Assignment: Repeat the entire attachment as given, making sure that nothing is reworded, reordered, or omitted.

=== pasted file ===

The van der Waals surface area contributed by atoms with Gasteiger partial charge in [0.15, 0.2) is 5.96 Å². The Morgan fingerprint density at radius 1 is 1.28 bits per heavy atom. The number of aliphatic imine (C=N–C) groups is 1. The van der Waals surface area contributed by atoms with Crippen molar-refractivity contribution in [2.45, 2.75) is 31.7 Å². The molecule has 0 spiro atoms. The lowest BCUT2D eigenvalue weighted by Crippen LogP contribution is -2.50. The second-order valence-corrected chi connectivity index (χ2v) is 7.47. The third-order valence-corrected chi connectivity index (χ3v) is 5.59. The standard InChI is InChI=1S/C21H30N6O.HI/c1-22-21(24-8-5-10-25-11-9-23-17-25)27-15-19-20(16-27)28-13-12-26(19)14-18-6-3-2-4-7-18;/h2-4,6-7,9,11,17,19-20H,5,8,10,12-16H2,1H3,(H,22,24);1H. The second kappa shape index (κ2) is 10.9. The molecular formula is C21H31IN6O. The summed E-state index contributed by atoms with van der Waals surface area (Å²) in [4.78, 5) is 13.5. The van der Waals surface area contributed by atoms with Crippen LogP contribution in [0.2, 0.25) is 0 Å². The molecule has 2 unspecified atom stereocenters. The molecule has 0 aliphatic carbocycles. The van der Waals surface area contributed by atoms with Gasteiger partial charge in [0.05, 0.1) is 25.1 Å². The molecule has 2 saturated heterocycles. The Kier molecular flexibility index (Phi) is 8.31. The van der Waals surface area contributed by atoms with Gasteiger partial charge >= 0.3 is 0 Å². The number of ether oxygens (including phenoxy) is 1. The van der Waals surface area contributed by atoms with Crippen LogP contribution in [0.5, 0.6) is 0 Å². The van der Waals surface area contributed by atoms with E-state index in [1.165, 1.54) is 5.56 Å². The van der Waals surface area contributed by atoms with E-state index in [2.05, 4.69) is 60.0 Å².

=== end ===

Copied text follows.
The van der Waals surface area contributed by atoms with Gasteiger partial charge in [0.15, 0.2) is 5.96 Å². The Morgan fingerprint density at radius 1 is 1.28 bits per heavy atom. The number of aliphatic imine (C=N–C) groups is 1. The van der Waals surface area contributed by atoms with Crippen molar-refractivity contribution in [2.45, 2.75) is 31.7 Å². The molecule has 0 spiro atoms. The lowest BCUT2D eigenvalue weighted by Crippen LogP contribution is -2.50. The second-order valence-corrected chi connectivity index (χ2v) is 7.47. The third-order valence-corrected chi connectivity index (χ3v) is 5.59. The standard InChI is InChI=1S/C21H30N6O.HI/c1-22-21(24-8-5-10-25-11-9-23-17-25)27-15-19-20(16-27)28-13-12-26(19)14-18-6-3-2-4-7-18;/h2-4,6-7,9,11,17,19-20H,5,8,10,12-16H2,1H3,(H,22,24);1H. The second kappa shape index (κ2) is 10.9. The molecular formula is C21H31IN6O. The summed E-state index contributed by atoms with van der Waals surface area (Å²) in [4.78, 5) is 13.5. The van der Waals surface area contributed by atoms with Crippen LogP contribution in [0.2, 0.25) is 0 Å². The molecule has 2 unspecified atom stereocenters. The molecule has 0 aliphatic carbocycles. The van der Waals surface area contributed by atoms with Gasteiger partial charge in [0.05, 0.1) is 25.1 Å². The molecule has 2 saturated heterocycles. The Kier molecular flexibility index (Phi) is 8.31. The van der Waals surface area contributed by atoms with Gasteiger partial charge >= 0.3 is 0 Å². The number of ether oxygens (including phenoxy) is 1. The van der Waals surface area contributed by atoms with Crippen LogP contribution in [0.5, 0.6) is 0 Å². The van der Waals surface area contributed by atoms with E-state index in [1.165, 1.54) is 5.56 Å². The van der Waals surface area contributed by atoms with E-state index in [2.05, 4.69) is 60.0 Å².